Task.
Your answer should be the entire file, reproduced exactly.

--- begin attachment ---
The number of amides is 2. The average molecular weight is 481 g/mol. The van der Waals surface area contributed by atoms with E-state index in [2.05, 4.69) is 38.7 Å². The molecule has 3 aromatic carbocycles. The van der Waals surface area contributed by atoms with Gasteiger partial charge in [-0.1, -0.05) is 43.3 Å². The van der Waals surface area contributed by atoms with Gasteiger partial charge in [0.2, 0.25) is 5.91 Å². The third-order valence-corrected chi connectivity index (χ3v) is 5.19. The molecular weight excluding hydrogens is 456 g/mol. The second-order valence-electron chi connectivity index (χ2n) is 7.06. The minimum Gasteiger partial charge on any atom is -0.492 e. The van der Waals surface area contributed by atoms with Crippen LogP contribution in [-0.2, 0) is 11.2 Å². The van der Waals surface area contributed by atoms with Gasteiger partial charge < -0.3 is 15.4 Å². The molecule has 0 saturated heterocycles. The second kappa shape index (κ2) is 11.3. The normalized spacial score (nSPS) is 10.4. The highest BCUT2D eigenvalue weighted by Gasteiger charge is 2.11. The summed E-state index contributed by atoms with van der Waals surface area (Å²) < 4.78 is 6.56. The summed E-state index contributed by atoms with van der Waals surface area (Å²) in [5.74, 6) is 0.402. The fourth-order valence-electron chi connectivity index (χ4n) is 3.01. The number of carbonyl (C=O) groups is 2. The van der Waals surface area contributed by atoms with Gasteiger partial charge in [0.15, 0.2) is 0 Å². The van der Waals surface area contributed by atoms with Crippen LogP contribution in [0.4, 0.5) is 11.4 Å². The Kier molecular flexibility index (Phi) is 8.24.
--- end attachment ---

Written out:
The number of amides is 2. The average molecular weight is 481 g/mol. The van der Waals surface area contributed by atoms with E-state index in [2.05, 4.69) is 38.7 Å². The molecule has 3 aromatic carbocycles. The van der Waals surface area contributed by atoms with Gasteiger partial charge in [-0.1, -0.05) is 43.3 Å². The van der Waals surface area contributed by atoms with Gasteiger partial charge in [0.2, 0.25) is 5.91 Å². The third-order valence-corrected chi connectivity index (χ3v) is 5.19. The molecular weight excluding hydrogens is 456 g/mol. The second-order valence-electron chi connectivity index (χ2n) is 7.06. The minimum Gasteiger partial charge on any atom is -0.492 e. The van der Waals surface area contributed by atoms with Crippen LogP contribution in [-0.2, 0) is 11.2 Å². The van der Waals surface area contributed by atoms with Gasteiger partial charge < -0.3 is 15.4 Å². The molecule has 0 saturated heterocycles. The second kappa shape index (κ2) is 11.3. The normalized spacial score (nSPS) is 10.4. The highest BCUT2D eigenvalue weighted by Gasteiger charge is 2.11. The summed E-state index contributed by atoms with van der Waals surface area (Å²) < 4.78 is 6.56. The summed E-state index contributed by atoms with van der Waals surface area (Å²) in [5.74, 6) is 0.402. The fourth-order valence-electron chi connectivity index (χ4n) is 3.01. The number of carbonyl (C=O) groups is 2. The van der Waals surface area contributed by atoms with Gasteiger partial charge in [0.15, 0.2) is 0 Å². The van der Waals surface area contributed by atoms with Crippen LogP contribution in [0.4, 0.5) is 11.4 Å². The Kier molecular flexibility index (Phi) is 8.24.